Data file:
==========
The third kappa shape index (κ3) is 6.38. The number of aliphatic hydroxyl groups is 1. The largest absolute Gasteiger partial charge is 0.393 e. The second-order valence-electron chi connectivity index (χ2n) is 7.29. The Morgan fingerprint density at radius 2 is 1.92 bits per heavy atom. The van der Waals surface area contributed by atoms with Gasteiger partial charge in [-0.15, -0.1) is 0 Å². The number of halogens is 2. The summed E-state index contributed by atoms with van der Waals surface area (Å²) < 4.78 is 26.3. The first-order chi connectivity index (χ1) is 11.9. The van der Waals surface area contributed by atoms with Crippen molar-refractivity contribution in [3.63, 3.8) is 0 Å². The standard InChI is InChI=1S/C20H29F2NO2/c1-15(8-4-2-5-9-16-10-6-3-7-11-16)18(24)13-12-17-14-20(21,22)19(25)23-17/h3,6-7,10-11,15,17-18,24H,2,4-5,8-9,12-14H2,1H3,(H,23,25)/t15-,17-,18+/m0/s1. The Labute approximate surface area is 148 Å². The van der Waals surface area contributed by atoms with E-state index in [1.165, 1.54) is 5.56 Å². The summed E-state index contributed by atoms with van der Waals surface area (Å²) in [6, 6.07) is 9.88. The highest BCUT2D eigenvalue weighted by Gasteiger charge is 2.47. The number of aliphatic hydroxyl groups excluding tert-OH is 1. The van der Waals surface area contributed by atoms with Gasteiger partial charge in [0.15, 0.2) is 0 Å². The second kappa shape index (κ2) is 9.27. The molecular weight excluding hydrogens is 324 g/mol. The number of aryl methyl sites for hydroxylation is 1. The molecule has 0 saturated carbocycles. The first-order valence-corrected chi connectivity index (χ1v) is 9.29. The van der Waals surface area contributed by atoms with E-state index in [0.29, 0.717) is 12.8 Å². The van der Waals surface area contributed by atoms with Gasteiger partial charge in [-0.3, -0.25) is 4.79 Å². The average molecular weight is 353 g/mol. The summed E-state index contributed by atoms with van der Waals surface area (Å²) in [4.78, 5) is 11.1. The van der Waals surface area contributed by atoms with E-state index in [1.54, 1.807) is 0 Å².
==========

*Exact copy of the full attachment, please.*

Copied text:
The third kappa shape index (κ3) is 6.38. The number of aliphatic hydroxyl groups is 1. The largest absolute Gasteiger partial charge is 0.393 e. The second-order valence-electron chi connectivity index (χ2n) is 7.29. The Morgan fingerprint density at radius 2 is 1.92 bits per heavy atom. The van der Waals surface area contributed by atoms with Gasteiger partial charge in [-0.15, -0.1) is 0 Å². The number of halogens is 2. The summed E-state index contributed by atoms with van der Waals surface area (Å²) < 4.78 is 26.3. The first-order chi connectivity index (χ1) is 11.9. The van der Waals surface area contributed by atoms with Crippen molar-refractivity contribution in [3.63, 3.8) is 0 Å². The standard InChI is InChI=1S/C20H29F2NO2/c1-15(8-4-2-5-9-16-10-6-3-7-11-16)18(24)13-12-17-14-20(21,22)19(25)23-17/h3,6-7,10-11,15,17-18,24H,2,4-5,8-9,12-14H2,1H3,(H,23,25)/t15-,17-,18+/m0/s1. The Labute approximate surface area is 148 Å². The van der Waals surface area contributed by atoms with E-state index in [1.165, 1.54) is 5.56 Å². The summed E-state index contributed by atoms with van der Waals surface area (Å²) in [6, 6.07) is 9.88. The highest BCUT2D eigenvalue weighted by Gasteiger charge is 2.47. The number of aliphatic hydroxyl groups excluding tert-OH is 1. The van der Waals surface area contributed by atoms with Gasteiger partial charge in [0.15, 0.2) is 0 Å². The second kappa shape index (κ2) is 9.27. The molecular weight excluding hydrogens is 324 g/mol. The number of aryl methyl sites for hydroxylation is 1. The molecule has 0 saturated carbocycles. The first-order valence-corrected chi connectivity index (χ1v) is 9.29. The van der Waals surface area contributed by atoms with E-state index in [0.29, 0.717) is 12.8 Å². The van der Waals surface area contributed by atoms with Gasteiger partial charge in [-0.3, -0.25) is 4.79 Å². The average molecular weight is 353 g/mol. The summed E-state index contributed by atoms with van der Waals surface area (Å²) in [4.78, 5) is 11.1. The van der Waals surface area contributed by atoms with E-state index in [1.54, 1.807) is 0 Å².